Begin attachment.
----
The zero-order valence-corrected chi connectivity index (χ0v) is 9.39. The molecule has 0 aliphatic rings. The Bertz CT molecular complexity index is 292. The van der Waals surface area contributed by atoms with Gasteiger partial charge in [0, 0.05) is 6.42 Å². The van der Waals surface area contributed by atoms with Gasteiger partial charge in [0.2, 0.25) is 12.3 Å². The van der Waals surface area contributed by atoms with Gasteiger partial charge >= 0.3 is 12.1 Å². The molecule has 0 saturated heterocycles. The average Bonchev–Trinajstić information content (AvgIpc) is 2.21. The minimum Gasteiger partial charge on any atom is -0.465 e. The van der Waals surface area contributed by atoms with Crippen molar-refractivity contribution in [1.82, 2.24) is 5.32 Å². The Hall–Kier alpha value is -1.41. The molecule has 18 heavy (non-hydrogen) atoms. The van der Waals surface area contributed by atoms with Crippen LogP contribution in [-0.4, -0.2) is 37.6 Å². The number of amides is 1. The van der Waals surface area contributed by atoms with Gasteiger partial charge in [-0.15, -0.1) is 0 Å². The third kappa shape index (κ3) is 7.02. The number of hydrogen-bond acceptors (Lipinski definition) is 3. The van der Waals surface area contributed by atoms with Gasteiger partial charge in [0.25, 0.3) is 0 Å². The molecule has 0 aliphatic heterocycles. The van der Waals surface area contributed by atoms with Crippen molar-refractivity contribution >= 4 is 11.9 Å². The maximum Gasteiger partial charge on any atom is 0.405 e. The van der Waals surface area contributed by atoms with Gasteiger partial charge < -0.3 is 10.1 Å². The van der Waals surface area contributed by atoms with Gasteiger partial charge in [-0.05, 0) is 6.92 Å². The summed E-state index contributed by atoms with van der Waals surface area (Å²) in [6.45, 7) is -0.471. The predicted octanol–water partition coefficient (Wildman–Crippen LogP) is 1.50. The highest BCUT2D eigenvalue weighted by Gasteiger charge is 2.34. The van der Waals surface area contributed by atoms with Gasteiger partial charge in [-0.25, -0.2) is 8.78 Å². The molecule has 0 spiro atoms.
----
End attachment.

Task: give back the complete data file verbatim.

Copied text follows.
The zero-order valence-corrected chi connectivity index (χ0v) is 9.39. The molecule has 0 aliphatic rings. The Bertz CT molecular complexity index is 292. The van der Waals surface area contributed by atoms with Gasteiger partial charge in [0, 0.05) is 6.42 Å². The van der Waals surface area contributed by atoms with Gasteiger partial charge in [0.2, 0.25) is 12.3 Å². The van der Waals surface area contributed by atoms with Gasteiger partial charge >= 0.3 is 12.1 Å². The molecule has 0 saturated heterocycles. The average Bonchev–Trinajstić information content (AvgIpc) is 2.21. The minimum Gasteiger partial charge on any atom is -0.465 e. The van der Waals surface area contributed by atoms with Crippen molar-refractivity contribution in [1.82, 2.24) is 5.32 Å². The Hall–Kier alpha value is -1.41. The molecule has 18 heavy (non-hydrogen) atoms. The van der Waals surface area contributed by atoms with Crippen LogP contribution in [-0.4, -0.2) is 37.6 Å². The number of amides is 1. The van der Waals surface area contributed by atoms with Gasteiger partial charge in [-0.15, -0.1) is 0 Å². The third kappa shape index (κ3) is 7.02. The number of hydrogen-bond acceptors (Lipinski definition) is 3. The van der Waals surface area contributed by atoms with Gasteiger partial charge in [0.25, 0.3) is 0 Å². The molecule has 0 aliphatic heterocycles. The van der Waals surface area contributed by atoms with Crippen molar-refractivity contribution >= 4 is 11.9 Å². The maximum Gasteiger partial charge on any atom is 0.405 e. The van der Waals surface area contributed by atoms with Gasteiger partial charge < -0.3 is 10.1 Å². The van der Waals surface area contributed by atoms with Gasteiger partial charge in [-0.05, 0) is 6.92 Å². The summed E-state index contributed by atoms with van der Waals surface area (Å²) in [6.45, 7) is -0.471. The predicted octanol–water partition coefficient (Wildman–Crippen LogP) is 1.50. The highest BCUT2D eigenvalue weighted by Gasteiger charge is 2.34. The van der Waals surface area contributed by atoms with Gasteiger partial charge in [-0.25, -0.2) is 8.78 Å². The molecule has 0 spiro atoms.